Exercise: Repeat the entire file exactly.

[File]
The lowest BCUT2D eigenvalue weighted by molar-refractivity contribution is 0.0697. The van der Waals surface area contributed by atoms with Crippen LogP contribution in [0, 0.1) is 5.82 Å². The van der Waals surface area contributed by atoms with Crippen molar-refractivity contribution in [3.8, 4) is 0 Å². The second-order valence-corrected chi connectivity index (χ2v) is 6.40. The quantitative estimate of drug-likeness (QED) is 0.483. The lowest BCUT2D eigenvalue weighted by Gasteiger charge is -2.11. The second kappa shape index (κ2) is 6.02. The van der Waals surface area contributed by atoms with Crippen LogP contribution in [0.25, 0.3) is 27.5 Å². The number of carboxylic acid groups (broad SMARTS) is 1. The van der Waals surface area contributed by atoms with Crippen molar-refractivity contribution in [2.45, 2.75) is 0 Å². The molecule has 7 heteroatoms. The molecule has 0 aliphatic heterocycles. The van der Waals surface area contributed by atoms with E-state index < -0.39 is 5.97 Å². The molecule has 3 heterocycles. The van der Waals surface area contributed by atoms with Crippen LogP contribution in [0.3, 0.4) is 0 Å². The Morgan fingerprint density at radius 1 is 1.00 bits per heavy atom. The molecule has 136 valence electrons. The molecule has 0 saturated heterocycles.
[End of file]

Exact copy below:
The lowest BCUT2D eigenvalue weighted by molar-refractivity contribution is 0.0697. The van der Waals surface area contributed by atoms with Crippen LogP contribution in [0, 0.1) is 5.82 Å². The van der Waals surface area contributed by atoms with Crippen molar-refractivity contribution in [3.8, 4) is 0 Å². The second-order valence-corrected chi connectivity index (χ2v) is 6.40. The quantitative estimate of drug-likeness (QED) is 0.483. The lowest BCUT2D eigenvalue weighted by Gasteiger charge is -2.11. The second kappa shape index (κ2) is 6.02. The van der Waals surface area contributed by atoms with Crippen LogP contribution in [0.25, 0.3) is 27.5 Å². The number of carboxylic acid groups (broad SMARTS) is 1. The van der Waals surface area contributed by atoms with Crippen molar-refractivity contribution in [2.45, 2.75) is 0 Å². The molecule has 7 heteroatoms. The molecule has 0 aliphatic heterocycles. The van der Waals surface area contributed by atoms with E-state index < -0.39 is 5.97 Å². The molecule has 3 heterocycles. The van der Waals surface area contributed by atoms with Crippen LogP contribution in [0.3, 0.4) is 0 Å². The Morgan fingerprint density at radius 1 is 1.00 bits per heavy atom. The molecule has 136 valence electrons. The molecule has 0 saturated heterocycles.